increasing the risk of systemic toxicity. Therefore the minimum quantity
should be used for the shortest duration to achieve the desired clinical benefit.

Hypersensitivity to the active substance or any of the excipients listed in
section 6.1.
The following conditions should not be treated with betamethasone valerate:

Untreated cutaneous infections


Acne vulgaris

Pruritus without inflammation

Perianal and genital pruritus

Perioral dermatitis
Betamethasone valerate is contraindicated in dermatoses in infants under one
year of age, including dermatitis.


Special warnings and precautions for use
Betamethasone valerate should be used with caution in patients with a history
of local hypersensitivity to other corticosteroids. Local hypersensitivity
reactions (see section 4.8) may resemble symptoms of the condition under
Manifestations of hypercortisolism (Cushing’s syndrome) and reversible
hypothalamic-pituitary-adrenal (HPA) axis suppression, leading to
glucocorticosteroid insufficiency, can occur in some individuals as a result of
increased systemic absorption of topical steroids. If either of the above are
observed, withdraw the drug gradually by reducing the frequency of
application, or by substituting a less potent corticosteroid. Abrupt withdrawal
of treatment may result in glucocorticosteroid insufficiency (see section 4.8).
Risk factors for increased systemic effects are:
o Potency and formulation of topical steroid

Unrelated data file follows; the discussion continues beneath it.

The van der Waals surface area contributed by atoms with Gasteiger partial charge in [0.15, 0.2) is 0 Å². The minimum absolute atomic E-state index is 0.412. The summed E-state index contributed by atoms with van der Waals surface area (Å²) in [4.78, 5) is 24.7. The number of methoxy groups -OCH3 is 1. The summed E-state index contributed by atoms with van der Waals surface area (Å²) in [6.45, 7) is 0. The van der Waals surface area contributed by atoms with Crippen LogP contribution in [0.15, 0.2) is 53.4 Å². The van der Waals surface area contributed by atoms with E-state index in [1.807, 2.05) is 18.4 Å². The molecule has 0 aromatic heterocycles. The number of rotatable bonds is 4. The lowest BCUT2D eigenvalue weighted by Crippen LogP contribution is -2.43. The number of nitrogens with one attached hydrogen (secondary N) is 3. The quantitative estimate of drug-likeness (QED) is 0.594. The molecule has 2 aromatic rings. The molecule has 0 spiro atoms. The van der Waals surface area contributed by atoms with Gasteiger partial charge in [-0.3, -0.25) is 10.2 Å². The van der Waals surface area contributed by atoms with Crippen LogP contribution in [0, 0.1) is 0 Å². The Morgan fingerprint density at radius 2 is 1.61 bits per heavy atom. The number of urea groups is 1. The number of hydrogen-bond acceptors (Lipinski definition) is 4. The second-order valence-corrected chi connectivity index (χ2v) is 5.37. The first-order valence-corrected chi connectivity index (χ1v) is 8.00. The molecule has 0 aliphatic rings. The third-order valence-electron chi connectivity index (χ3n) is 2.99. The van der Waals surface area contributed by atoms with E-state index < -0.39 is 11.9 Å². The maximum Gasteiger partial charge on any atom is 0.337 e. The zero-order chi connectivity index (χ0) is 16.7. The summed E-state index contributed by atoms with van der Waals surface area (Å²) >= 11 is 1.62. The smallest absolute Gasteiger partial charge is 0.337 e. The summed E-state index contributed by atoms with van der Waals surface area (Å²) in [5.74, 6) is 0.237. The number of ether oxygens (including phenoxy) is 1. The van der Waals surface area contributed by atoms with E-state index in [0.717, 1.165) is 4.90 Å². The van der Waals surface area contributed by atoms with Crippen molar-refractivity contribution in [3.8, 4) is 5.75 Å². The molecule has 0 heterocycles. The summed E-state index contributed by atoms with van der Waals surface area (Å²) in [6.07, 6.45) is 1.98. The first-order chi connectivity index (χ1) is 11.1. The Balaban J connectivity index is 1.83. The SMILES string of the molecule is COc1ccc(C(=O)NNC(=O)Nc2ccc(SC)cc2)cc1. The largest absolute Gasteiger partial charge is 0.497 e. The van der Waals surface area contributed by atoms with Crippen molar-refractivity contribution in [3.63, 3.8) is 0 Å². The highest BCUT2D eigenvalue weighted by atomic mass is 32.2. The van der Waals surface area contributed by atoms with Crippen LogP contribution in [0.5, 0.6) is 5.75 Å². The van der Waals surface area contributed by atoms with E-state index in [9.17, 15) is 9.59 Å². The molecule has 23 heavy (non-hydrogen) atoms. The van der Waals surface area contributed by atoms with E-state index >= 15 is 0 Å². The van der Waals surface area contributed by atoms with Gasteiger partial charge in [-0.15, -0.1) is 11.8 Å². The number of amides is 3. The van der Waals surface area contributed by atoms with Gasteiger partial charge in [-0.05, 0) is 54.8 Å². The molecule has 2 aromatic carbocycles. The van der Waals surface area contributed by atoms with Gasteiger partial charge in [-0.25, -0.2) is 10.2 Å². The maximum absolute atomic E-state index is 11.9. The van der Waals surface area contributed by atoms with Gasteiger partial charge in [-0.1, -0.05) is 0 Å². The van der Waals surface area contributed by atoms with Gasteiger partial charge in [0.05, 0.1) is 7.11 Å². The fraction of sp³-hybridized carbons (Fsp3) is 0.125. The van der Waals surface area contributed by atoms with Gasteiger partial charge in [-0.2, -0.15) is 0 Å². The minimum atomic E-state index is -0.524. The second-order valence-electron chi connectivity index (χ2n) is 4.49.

o Duration of exposure
o Application to a large surface area

o Use on occluded areas of skin e.g. on intertriginous areas or under
occlusive dressings (in infants the nappy may act as an occlusive
o Increasing hydration of the stratum corneum
o Use on thin skin areas such as the face
o Use on broken skin or other conditions where the skin barrier may be
o In comparison with adults, children may absorb proportionally larger
amounts of topical corticosteroids and thus be more susceptible to
systemic adverse effects. This is because children have an immature
skin barrier and a greater surface area to body weight ratio compared
with adults.
Paediatric population
In infants and children under 12 years of age, treatment courses should be
limited to five days and occlusion should not be used; long-term continuous
topical corticosteroid therapy should be avoided where possible, as adrenal
suppression can occur.
Infection risk with occlusion
Bacterial infection is encouraged by the warm, moist conditions within skin
folds or caused by occlusive dressings. When using occlusive dressings, the
skin should be cleansed before a fresh dressing is applied.
Use in Psoriasis
Topical corticosteroids should be used with caution in psoriasis as rebound
relapses, development of tolerances, risk of generalised pustular psoriasis and
development of local or systemic toxicity due to impaired barrier function of
the skin have been reported in some cases. If used in psoriasis careful patient
supervision is important.
Application to the face
Prolonged application to the face is undesirable as this area is more susceptible
to atrophic changes; therefore, treatment courses should be limited to five days
and occlusion should not be used.
Application to the eyelids
If applied to the eyelids, care is needed to ensure that the preparation does not
enter the eye, as cataract and glaucoma might result from repeated exposure.
Concomitant infection
Appropriate antimicrobial therapy should be used whenever treating
inflammatory lesions which have become infected. Any spread of infection
requires withdrawal of topical corticosteroid therapy and administration of
appropriate antimicrobial therapy.